Retailer Liable for Calif. Sales Tax on Internet Sales

Rhett Pardon
SAN FRANCISCO — A little-noticed California legal opinion may impact online retailers in a very big way — by forcing them to pay sales tax for products sold to state residents.

The ruling has a direct impact on mainstream, as well as adult, companies that have both online and offline businesses.

By accepting returns through Borders Group Inc. bookstores in California, Borders Online became obligated to collect state tax on merchandise sold to California residents, the state’s 1st District Court of Appeal ruled earlier this month.

The “cross-selling synergy” created by the connection between the Borders bookstores and the online retailer were sufficient to support the state’s taxing authority under the Commerce Clause of the U.S. Constitution, the court said, which pointed out that the two companies also used similar logos, had linked websites and shared some market and financial data.

The court affirmed a summary judgment in favor of the State Board of Equalization concluding that Borders Inc. was acting as an agent for Borders Online LLC, bringing the transactions within the sphere of Revenue and Taxation Code Sec. 6203(c)(2).

Both Borders and Borders Online are division of Borders Group Inc. Borders Online had California sales of more than $1.5 million in 1998 and 1999, the period at issue in the litigation.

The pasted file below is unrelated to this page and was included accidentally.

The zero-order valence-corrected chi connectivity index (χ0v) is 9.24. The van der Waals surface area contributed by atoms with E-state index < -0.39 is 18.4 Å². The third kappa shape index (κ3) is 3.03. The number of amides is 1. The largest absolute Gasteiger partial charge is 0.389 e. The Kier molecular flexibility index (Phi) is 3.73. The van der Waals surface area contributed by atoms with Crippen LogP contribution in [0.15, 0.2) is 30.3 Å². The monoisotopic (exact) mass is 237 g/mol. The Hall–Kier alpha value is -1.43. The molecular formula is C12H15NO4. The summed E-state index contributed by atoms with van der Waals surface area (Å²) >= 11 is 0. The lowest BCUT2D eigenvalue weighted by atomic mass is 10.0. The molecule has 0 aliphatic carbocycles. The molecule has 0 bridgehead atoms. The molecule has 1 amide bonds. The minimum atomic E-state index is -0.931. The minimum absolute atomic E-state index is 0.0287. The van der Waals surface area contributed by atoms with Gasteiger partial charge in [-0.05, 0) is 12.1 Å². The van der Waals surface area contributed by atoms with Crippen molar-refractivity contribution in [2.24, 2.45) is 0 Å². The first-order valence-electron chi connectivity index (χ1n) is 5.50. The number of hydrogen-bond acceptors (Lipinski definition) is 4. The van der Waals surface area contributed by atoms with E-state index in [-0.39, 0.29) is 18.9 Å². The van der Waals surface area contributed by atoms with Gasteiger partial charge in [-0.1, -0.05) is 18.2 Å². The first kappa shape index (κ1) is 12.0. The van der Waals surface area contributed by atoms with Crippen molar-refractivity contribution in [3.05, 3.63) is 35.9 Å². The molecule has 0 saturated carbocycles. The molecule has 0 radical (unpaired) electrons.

Borders Online paid California use tax of nearly $168,000 for that period, but sought a refund, claiming that it was not “engaged in business in” the state within the language of Sec. 6203(a).

Sec. 6203(c)(2) defines a retailer as engaged in business in California if it has a “representative [or] agent...operating in this state ... for the purpose of selling ... any tangible personal property.”

Borders also contended that requiring it to collect the tax would violate the Commerce Clause.

The appellate court rejected both arguments.

“By accepting online merchandise under the terms of Border’s online’s return policy, Borders was effectuating its online’s policy, even if it was also Borders’ own policy. The undisputed facts show Borders acted as online’s agent,” the court said.

“Whatever the subjective intent of [Borders] online or its individual customers, the [tax] board’s conclusion that [Borders] online’s return policy is integral to making sales because of its attractiveness, convenience and trustworthiness is persuasive, especially in the context of e-commerce.”

Though Borders Online later eliminated all reference to its return policy at Borders bookstores from its website, the court said that made no difference, especially since the stores continued to make the refunds or exchanges when asked to do so.

The case is Borders Online LLC vs. State Board of Equalization, No. A105488.